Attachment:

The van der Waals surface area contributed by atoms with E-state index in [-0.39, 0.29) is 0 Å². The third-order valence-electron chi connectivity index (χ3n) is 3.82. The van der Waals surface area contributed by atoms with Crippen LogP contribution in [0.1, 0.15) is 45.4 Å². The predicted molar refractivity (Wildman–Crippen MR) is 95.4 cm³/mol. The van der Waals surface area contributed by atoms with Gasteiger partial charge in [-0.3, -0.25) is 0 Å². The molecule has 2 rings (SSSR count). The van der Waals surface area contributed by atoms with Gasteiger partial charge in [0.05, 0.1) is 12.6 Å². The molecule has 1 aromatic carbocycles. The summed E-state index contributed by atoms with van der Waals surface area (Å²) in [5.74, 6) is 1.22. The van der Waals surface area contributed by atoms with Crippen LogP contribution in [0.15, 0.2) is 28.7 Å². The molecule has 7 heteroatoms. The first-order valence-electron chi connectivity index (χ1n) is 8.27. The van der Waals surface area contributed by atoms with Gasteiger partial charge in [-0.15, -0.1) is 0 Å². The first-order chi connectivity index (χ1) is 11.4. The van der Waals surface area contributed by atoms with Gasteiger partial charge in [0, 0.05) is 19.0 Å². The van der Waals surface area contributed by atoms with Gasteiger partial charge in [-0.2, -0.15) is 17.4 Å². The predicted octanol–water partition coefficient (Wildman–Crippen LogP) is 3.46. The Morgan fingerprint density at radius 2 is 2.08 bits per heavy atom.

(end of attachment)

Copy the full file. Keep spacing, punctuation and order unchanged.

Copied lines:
The van der Waals surface area contributed by atoms with E-state index in [-0.39, 0.29) is 0 Å². The third-order valence-electron chi connectivity index (χ3n) is 3.82. The van der Waals surface area contributed by atoms with Crippen LogP contribution in [0.1, 0.15) is 45.4 Å². The predicted molar refractivity (Wildman–Crippen MR) is 95.4 cm³/mol. The van der Waals surface area contributed by atoms with Gasteiger partial charge in [-0.3, -0.25) is 0 Å². The molecule has 2 rings (SSSR count). The van der Waals surface area contributed by atoms with Gasteiger partial charge in [0.05, 0.1) is 12.6 Å². The molecule has 1 aromatic carbocycles. The summed E-state index contributed by atoms with van der Waals surface area (Å²) in [5.74, 6) is 1.22. The van der Waals surface area contributed by atoms with Crippen LogP contribution in [0.15, 0.2) is 28.7 Å². The molecule has 7 heteroatoms. The first-order valence-electron chi connectivity index (χ1n) is 8.27. The van der Waals surface area contributed by atoms with Gasteiger partial charge in [-0.15, -0.1) is 0 Å². The first-order chi connectivity index (χ1) is 11.4. The van der Waals surface area contributed by atoms with Gasteiger partial charge in [0, 0.05) is 19.0 Å². The van der Waals surface area contributed by atoms with Gasteiger partial charge in [-0.2, -0.15) is 17.4 Å². The predicted octanol–water partition coefficient (Wildman–Crippen LogP) is 3.46. The Morgan fingerprint density at radius 2 is 2.08 bits per heavy atom.